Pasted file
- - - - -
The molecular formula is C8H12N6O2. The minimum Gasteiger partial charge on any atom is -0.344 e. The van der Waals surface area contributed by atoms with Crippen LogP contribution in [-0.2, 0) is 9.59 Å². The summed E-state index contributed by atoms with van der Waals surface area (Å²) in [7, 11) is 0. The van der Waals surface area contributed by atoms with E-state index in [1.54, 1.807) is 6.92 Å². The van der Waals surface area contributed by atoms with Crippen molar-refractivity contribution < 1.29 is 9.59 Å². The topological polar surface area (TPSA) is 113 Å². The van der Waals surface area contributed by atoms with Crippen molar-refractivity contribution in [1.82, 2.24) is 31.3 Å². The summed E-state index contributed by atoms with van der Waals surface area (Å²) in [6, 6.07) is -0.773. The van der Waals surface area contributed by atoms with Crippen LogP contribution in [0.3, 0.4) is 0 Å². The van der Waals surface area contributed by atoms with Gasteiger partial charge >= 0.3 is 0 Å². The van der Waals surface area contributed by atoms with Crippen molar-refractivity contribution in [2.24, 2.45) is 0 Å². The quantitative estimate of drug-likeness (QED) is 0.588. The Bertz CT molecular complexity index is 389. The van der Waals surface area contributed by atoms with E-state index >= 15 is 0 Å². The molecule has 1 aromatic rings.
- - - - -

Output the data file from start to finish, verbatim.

The molecular formula is C8H12N6O2. The minimum Gasteiger partial charge on any atom is -0.344 e. The van der Waals surface area contributed by atoms with Crippen LogP contribution in [-0.2, 0) is 9.59 Å². The summed E-state index contributed by atoms with van der Waals surface area (Å²) in [7, 11) is 0. The van der Waals surface area contributed by atoms with E-state index in [1.54, 1.807) is 6.92 Å². The van der Waals surface area contributed by atoms with Crippen molar-refractivity contribution < 1.29 is 9.59 Å². The topological polar surface area (TPSA) is 113 Å². The van der Waals surface area contributed by atoms with Crippen molar-refractivity contribution in [1.82, 2.24) is 31.3 Å². The summed E-state index contributed by atoms with van der Waals surface area (Å²) in [6, 6.07) is -0.773. The van der Waals surface area contributed by atoms with Crippen LogP contribution in [0.3, 0.4) is 0 Å². The van der Waals surface area contributed by atoms with Gasteiger partial charge >= 0.3 is 0 Å². The van der Waals surface area contributed by atoms with Crippen molar-refractivity contribution in [2.24, 2.45) is 0 Å². The quantitative estimate of drug-likeness (QED) is 0.588. The Bertz CT molecular complexity index is 389. The van der Waals surface area contributed by atoms with E-state index >= 15 is 0 Å². The molecule has 1 aromatic rings.